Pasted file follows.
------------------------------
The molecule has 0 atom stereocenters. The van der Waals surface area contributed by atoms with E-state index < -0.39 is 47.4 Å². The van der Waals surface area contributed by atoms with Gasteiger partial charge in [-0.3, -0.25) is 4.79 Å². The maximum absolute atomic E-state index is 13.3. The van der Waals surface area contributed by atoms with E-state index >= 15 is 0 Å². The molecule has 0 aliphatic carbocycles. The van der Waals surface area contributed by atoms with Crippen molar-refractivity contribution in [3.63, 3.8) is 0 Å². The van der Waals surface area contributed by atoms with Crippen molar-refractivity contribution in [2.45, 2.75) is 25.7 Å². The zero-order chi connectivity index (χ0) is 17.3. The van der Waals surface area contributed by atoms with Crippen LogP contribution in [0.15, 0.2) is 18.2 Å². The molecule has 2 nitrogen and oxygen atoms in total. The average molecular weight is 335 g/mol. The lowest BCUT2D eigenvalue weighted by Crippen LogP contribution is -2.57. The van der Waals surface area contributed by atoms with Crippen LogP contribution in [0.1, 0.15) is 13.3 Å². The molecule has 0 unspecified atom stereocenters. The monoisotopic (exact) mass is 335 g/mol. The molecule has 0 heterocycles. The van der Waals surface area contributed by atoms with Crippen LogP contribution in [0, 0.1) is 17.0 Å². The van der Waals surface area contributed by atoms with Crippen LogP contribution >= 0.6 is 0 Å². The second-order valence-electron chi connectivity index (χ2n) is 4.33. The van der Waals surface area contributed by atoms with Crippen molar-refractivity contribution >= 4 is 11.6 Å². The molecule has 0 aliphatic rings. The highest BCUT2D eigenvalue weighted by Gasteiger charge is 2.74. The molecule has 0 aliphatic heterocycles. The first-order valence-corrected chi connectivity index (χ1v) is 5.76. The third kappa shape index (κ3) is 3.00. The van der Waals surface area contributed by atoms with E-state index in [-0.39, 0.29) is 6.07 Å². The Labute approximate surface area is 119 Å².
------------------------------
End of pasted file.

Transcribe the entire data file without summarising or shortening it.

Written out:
The molecule has 0 atom stereocenters. The van der Waals surface area contributed by atoms with E-state index < -0.39 is 47.4 Å². The van der Waals surface area contributed by atoms with Gasteiger partial charge in [-0.3, -0.25) is 4.79 Å². The maximum absolute atomic E-state index is 13.3. The van der Waals surface area contributed by atoms with E-state index >= 15 is 0 Å². The molecule has 0 aliphatic carbocycles. The van der Waals surface area contributed by atoms with Crippen molar-refractivity contribution in [3.63, 3.8) is 0 Å². The van der Waals surface area contributed by atoms with Crippen molar-refractivity contribution in [2.45, 2.75) is 25.7 Å². The zero-order chi connectivity index (χ0) is 17.3. The van der Waals surface area contributed by atoms with Crippen LogP contribution in [0.15, 0.2) is 18.2 Å². The molecule has 2 nitrogen and oxygen atoms in total. The average molecular weight is 335 g/mol. The lowest BCUT2D eigenvalue weighted by Crippen LogP contribution is -2.57. The van der Waals surface area contributed by atoms with Crippen LogP contribution in [0.1, 0.15) is 13.3 Å². The molecule has 0 unspecified atom stereocenters. The monoisotopic (exact) mass is 335 g/mol. The molecule has 0 heterocycles. The van der Waals surface area contributed by atoms with Crippen LogP contribution in [0, 0.1) is 17.0 Å². The van der Waals surface area contributed by atoms with Crippen LogP contribution >= 0.6 is 0 Å². The second-order valence-electron chi connectivity index (χ2n) is 4.33. The van der Waals surface area contributed by atoms with Crippen molar-refractivity contribution >= 4 is 11.6 Å². The molecule has 0 aliphatic rings. The highest BCUT2D eigenvalue weighted by Gasteiger charge is 2.74. The molecule has 0 aliphatic heterocycles. The first-order valence-corrected chi connectivity index (χ1v) is 5.76. The third kappa shape index (κ3) is 3.00. The van der Waals surface area contributed by atoms with E-state index in [-0.39, 0.29) is 6.07 Å². The Labute approximate surface area is 119 Å².